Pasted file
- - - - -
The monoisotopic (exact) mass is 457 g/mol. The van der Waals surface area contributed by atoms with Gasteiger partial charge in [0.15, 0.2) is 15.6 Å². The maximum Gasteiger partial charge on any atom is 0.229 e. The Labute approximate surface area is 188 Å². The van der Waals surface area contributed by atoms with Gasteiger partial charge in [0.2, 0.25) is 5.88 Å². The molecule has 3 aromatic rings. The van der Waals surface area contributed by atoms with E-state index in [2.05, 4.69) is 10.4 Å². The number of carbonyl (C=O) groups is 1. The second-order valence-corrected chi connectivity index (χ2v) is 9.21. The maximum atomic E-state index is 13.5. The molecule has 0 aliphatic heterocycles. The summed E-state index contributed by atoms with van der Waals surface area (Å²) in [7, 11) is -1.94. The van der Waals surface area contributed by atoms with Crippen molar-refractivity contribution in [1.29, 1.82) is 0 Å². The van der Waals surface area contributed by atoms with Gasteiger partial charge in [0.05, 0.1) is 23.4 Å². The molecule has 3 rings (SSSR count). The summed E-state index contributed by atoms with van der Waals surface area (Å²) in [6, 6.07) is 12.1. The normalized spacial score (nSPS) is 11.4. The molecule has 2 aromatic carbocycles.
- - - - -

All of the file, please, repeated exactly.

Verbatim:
The monoisotopic (exact) mass is 457 g/mol. The van der Waals surface area contributed by atoms with Gasteiger partial charge in [0.15, 0.2) is 15.6 Å². The maximum Gasteiger partial charge on any atom is 0.229 e. The Labute approximate surface area is 188 Å². The van der Waals surface area contributed by atoms with Gasteiger partial charge in [0.2, 0.25) is 5.88 Å². The molecule has 3 aromatic rings. The van der Waals surface area contributed by atoms with E-state index in [2.05, 4.69) is 10.4 Å². The number of carbonyl (C=O) groups is 1. The second-order valence-corrected chi connectivity index (χ2v) is 9.21. The maximum atomic E-state index is 13.5. The molecule has 0 aliphatic heterocycles. The summed E-state index contributed by atoms with van der Waals surface area (Å²) in [7, 11) is -1.94. The van der Waals surface area contributed by atoms with Crippen molar-refractivity contribution in [1.29, 1.82) is 0 Å². The van der Waals surface area contributed by atoms with Gasteiger partial charge in [0.05, 0.1) is 23.4 Å². The molecule has 3 rings (SSSR count). The summed E-state index contributed by atoms with van der Waals surface area (Å²) in [6, 6.07) is 12.1. The normalized spacial score (nSPS) is 11.4. The molecule has 2 aromatic carbocycles.